Where I Watched it: Hulu
English Audio Description Provided By: Deluxe
Narrated By: Christian Simpson
There’s something to be said about how the cinematic release of a film helps to create an aura of importance that pushes a film further into the watercooler conversation. in a world where it’s harder and harder to have those watercooler moments as streaming shapes the game, it’s sad to see a movie like Rye lane relegated to hulu. It almost certainly lost any steam it had coming out of the Sundance Film Festival, and has become a film that few will actually see.
Every generation has these films, touchstones that speak to the young twenty-something’s that are navigating a work/life balance, and figuring out how to live their post-college life. Before Sunrise was definitely one of those films, and Richard Linklater had already reached that audience before with Dazed and Confused. But in before Sunrise, he took two single young adults out for a stroll, and the art house world paid attention.
Rye Lane owes a lot to that format, but it also seems so much like the 2023 version of that film. Like a director who grew up on Linklater, and likely also the films of John Hughes, felt the best way to express themselves through film was this random encounter chance meeting that goes off on its own specific journey. It’s a lot rowdier than Before Sunrise, and for good reason.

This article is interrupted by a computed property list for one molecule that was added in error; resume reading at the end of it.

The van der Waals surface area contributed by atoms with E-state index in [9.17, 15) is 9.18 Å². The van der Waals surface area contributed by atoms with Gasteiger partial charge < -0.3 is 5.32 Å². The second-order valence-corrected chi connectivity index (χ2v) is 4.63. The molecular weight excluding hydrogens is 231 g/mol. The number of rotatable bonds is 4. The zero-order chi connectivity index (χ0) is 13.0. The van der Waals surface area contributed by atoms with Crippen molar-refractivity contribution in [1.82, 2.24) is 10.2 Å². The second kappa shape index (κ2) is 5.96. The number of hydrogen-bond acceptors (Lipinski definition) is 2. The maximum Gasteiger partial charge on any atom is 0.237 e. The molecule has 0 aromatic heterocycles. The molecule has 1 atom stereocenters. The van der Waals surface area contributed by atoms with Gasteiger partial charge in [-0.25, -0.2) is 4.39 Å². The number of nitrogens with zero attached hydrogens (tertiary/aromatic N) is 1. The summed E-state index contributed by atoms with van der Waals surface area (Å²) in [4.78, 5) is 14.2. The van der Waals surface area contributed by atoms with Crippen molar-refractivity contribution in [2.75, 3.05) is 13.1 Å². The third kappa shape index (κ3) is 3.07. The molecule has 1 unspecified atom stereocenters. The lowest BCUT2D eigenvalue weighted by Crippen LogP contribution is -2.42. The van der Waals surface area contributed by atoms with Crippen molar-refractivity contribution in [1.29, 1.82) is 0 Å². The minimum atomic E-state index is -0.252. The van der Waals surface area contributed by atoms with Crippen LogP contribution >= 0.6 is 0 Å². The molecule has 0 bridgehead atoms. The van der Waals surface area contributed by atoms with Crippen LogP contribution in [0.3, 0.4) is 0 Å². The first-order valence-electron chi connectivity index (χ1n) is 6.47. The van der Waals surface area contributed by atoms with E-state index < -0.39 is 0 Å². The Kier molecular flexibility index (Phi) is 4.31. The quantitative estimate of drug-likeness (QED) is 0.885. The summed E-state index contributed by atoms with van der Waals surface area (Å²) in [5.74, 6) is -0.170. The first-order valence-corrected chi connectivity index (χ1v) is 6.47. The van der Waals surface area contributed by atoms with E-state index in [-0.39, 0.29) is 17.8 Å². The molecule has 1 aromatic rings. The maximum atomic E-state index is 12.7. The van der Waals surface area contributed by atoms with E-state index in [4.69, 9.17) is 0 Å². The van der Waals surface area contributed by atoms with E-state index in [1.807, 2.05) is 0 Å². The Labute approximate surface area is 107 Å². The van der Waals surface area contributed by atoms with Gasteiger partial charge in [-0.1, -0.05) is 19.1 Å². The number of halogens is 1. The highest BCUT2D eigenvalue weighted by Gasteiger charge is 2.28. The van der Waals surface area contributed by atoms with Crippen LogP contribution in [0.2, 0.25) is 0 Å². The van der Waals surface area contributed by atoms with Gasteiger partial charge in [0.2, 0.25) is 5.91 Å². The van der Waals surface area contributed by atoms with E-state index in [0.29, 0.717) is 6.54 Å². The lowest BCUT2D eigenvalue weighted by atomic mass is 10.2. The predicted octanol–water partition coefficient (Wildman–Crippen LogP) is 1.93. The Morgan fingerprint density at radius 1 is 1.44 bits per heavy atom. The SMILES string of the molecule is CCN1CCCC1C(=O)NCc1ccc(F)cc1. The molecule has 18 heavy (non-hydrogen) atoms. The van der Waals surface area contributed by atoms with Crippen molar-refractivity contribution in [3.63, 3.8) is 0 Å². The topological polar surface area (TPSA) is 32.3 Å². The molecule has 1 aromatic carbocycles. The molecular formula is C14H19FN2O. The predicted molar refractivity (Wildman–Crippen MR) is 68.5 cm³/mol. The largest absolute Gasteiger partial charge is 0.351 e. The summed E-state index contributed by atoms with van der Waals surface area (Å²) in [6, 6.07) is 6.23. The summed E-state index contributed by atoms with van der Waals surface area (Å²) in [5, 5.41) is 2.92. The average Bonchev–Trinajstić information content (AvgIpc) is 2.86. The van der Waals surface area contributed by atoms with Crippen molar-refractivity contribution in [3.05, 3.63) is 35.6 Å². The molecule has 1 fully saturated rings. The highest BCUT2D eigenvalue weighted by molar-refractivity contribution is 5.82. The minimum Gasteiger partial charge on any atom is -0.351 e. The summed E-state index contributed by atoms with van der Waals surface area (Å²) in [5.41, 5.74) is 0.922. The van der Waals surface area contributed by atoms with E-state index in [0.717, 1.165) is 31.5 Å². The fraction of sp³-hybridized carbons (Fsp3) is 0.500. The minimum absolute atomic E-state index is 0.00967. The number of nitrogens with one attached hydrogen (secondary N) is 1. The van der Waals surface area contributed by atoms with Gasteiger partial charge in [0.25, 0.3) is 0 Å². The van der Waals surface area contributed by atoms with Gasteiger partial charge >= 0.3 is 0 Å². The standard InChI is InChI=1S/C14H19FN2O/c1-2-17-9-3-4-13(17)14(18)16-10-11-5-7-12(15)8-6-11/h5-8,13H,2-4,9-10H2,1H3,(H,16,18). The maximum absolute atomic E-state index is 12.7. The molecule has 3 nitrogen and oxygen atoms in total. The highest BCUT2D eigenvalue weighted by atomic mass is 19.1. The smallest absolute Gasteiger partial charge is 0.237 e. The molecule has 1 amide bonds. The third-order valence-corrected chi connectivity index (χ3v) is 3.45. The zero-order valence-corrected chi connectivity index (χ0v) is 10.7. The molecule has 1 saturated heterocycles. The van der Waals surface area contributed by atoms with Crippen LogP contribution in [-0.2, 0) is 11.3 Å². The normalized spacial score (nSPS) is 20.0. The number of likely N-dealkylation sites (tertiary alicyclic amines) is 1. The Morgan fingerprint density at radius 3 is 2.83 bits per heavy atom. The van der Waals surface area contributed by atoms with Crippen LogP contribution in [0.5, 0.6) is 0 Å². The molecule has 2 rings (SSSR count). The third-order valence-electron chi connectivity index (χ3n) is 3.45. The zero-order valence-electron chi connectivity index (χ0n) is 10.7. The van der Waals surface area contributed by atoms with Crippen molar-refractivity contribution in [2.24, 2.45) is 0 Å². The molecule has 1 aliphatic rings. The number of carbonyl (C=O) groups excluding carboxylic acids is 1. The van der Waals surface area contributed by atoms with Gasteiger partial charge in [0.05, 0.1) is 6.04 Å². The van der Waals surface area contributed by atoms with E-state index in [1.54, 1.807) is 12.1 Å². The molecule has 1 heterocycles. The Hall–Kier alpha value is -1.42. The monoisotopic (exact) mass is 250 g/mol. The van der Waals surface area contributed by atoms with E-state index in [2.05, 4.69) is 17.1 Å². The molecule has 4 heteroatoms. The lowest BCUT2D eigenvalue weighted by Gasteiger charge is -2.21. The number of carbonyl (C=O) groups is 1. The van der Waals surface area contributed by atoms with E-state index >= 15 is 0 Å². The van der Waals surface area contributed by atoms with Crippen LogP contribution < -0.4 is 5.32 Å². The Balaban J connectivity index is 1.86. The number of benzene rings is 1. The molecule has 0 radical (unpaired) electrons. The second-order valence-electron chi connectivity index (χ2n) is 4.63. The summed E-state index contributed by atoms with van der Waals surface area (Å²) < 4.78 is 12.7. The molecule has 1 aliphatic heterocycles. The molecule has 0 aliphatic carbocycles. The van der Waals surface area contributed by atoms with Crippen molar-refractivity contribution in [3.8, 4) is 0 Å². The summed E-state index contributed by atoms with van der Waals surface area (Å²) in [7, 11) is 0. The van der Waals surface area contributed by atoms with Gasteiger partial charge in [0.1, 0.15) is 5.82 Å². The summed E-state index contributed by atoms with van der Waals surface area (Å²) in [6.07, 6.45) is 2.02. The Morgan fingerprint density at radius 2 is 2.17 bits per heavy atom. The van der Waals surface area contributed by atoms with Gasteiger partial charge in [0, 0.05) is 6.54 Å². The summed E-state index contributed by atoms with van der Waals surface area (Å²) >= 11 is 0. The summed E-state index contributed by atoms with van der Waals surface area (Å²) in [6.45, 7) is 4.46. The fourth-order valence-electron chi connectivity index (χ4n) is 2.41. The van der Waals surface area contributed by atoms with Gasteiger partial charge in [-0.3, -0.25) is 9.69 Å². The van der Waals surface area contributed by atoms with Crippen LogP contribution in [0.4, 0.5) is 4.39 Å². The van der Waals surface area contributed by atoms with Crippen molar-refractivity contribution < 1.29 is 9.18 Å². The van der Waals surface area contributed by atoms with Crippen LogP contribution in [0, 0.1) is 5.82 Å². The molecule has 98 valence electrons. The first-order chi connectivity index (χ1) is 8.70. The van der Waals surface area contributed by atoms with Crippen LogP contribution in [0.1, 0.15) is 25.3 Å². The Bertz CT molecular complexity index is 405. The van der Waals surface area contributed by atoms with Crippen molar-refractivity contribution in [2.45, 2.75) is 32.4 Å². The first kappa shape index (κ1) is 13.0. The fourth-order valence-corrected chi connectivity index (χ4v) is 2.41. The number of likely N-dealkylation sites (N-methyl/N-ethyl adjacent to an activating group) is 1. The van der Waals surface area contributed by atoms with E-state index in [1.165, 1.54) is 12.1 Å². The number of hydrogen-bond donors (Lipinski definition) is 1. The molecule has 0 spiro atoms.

It feels like this generation is ready for a rowdier version. This is a generation that doesn’t bump into their one true love on a train, they have location based dating apps. They don’t get a glass of wine, they get wasted. It’s almost as if Dazed and Confused had a film child with Before Sunrise, but a British love child.
This is not a format that is so incredibly unique that it is limited to just these two films. hell, arguably last year Kaley Cuoco and pete Davidson tried to ahve a very screwed up version of this relationship in NeetCute. But, that wasn’t very good, and Rye Lane isn’t perfect. Yet somehow, I can’t shake the feeling that if Rye lane was given the kind of exposure it deserves, it couldn’t gain a following much like Mallrats or The Perks Of Being A Wallflower, just for the embodiment of the generation it represents.
For the blind community, audio description here is key. There are interactions that happen throughout the film that you won’t want to miss, as well as reactions to things said. These characters are incredibly flawed and don’t always get it right. The entire catalyst for the film is based on a visual cue, and without that cue in the audio description, I can’t even imagine what I would ahve thought.
Luckily, the dependable folks at Deluxe have provided us with some solid audio description. There’s a lot of dialogue here, so it’s not a description heavy film, but it is a modern set film with a relatively small cast. It’s easy to follow and pick up with the description given. We might all want or look for something different, and while it’s always true that as a blind critic, i can never 100% attest to the accuracy of audio description for visual elements I haven’t personally seen, I never felt lost.
I did just feel like this was one of another film like this, just slightly more representative of this current generation.
Final Grade: B+